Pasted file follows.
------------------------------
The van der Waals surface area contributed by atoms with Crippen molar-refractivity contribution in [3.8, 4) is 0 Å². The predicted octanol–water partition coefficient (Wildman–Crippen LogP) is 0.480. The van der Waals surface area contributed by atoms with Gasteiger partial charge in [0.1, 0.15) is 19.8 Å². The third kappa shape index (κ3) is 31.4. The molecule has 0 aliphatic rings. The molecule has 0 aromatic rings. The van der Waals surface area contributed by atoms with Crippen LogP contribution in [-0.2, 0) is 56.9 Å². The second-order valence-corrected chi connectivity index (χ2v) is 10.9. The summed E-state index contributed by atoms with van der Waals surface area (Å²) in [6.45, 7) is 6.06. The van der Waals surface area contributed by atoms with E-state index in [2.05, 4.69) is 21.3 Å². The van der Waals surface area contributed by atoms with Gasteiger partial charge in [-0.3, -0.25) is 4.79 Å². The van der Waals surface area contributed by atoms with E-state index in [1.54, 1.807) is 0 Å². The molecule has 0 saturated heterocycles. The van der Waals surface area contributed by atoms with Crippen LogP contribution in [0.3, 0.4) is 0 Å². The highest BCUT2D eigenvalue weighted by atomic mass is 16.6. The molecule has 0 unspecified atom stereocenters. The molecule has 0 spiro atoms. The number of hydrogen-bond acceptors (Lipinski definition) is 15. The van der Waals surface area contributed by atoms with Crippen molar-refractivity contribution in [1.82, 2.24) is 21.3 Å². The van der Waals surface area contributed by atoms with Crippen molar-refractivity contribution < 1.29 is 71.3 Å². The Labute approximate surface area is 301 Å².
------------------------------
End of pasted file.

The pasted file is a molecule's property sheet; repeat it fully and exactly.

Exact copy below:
The van der Waals surface area contributed by atoms with Crippen molar-refractivity contribution in [3.8, 4) is 0 Å². The predicted octanol–water partition coefficient (Wildman–Crippen LogP) is 0.480. The van der Waals surface area contributed by atoms with Gasteiger partial charge in [0.1, 0.15) is 19.8 Å². The third kappa shape index (κ3) is 31.4. The molecule has 0 aliphatic rings. The molecule has 0 aromatic rings. The van der Waals surface area contributed by atoms with Crippen LogP contribution in [-0.2, 0) is 56.9 Å². The second-order valence-corrected chi connectivity index (χ2v) is 10.9. The summed E-state index contributed by atoms with van der Waals surface area (Å²) in [6.45, 7) is 6.06. The van der Waals surface area contributed by atoms with E-state index in [2.05, 4.69) is 21.3 Å². The van der Waals surface area contributed by atoms with Gasteiger partial charge in [-0.3, -0.25) is 4.79 Å². The van der Waals surface area contributed by atoms with E-state index in [1.54, 1.807) is 0 Å². The molecule has 0 saturated heterocycles. The van der Waals surface area contributed by atoms with Crippen LogP contribution in [0.3, 0.4) is 0 Å². The highest BCUT2D eigenvalue weighted by atomic mass is 16.6. The molecule has 0 unspecified atom stereocenters. The molecule has 0 spiro atoms. The number of hydrogen-bond acceptors (Lipinski definition) is 15. The van der Waals surface area contributed by atoms with Crippen molar-refractivity contribution in [1.82, 2.24) is 21.3 Å². The van der Waals surface area contributed by atoms with Crippen molar-refractivity contribution < 1.29 is 71.3 Å². The Labute approximate surface area is 301 Å².